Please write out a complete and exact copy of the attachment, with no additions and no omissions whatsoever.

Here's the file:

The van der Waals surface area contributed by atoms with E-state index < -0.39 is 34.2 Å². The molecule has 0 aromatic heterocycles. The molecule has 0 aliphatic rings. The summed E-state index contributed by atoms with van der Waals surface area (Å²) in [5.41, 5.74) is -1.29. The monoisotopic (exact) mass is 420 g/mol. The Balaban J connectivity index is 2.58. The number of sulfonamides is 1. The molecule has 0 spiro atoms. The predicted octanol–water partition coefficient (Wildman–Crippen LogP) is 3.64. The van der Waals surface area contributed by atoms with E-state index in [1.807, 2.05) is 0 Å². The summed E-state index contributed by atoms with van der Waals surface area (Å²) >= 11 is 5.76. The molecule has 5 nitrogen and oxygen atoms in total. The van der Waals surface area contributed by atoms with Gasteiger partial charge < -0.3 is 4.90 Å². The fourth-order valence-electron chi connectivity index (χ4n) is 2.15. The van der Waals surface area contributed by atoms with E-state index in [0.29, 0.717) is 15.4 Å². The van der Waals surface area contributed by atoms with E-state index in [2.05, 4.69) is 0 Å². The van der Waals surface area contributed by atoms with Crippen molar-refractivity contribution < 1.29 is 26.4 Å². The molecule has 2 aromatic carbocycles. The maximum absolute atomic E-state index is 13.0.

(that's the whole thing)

The van der Waals surface area contributed by atoms with E-state index < -0.39 is 34.2 Å². The molecule has 0 aromatic heterocycles. The molecule has 0 aliphatic rings. The summed E-state index contributed by atoms with van der Waals surface area (Å²) in [5.41, 5.74) is -1.29. The monoisotopic (exact) mass is 420 g/mol. The Balaban J connectivity index is 2.58. The number of sulfonamides is 1. The molecule has 0 spiro atoms. The predicted octanol–water partition coefficient (Wildman–Crippen LogP) is 3.64. The van der Waals surface area contributed by atoms with E-state index in [1.807, 2.05) is 0 Å². The summed E-state index contributed by atoms with van der Waals surface area (Å²) >= 11 is 5.76. The molecule has 5 nitrogen and oxygen atoms in total. The van der Waals surface area contributed by atoms with Gasteiger partial charge < -0.3 is 4.90 Å². The fourth-order valence-electron chi connectivity index (χ4n) is 2.15. The van der Waals surface area contributed by atoms with E-state index in [0.29, 0.717) is 15.4 Å². The van der Waals surface area contributed by atoms with E-state index in [2.05, 4.69) is 0 Å². The van der Waals surface area contributed by atoms with Crippen molar-refractivity contribution < 1.29 is 26.4 Å². The molecule has 2 aromatic carbocycles. The maximum absolute atomic E-state index is 13.0.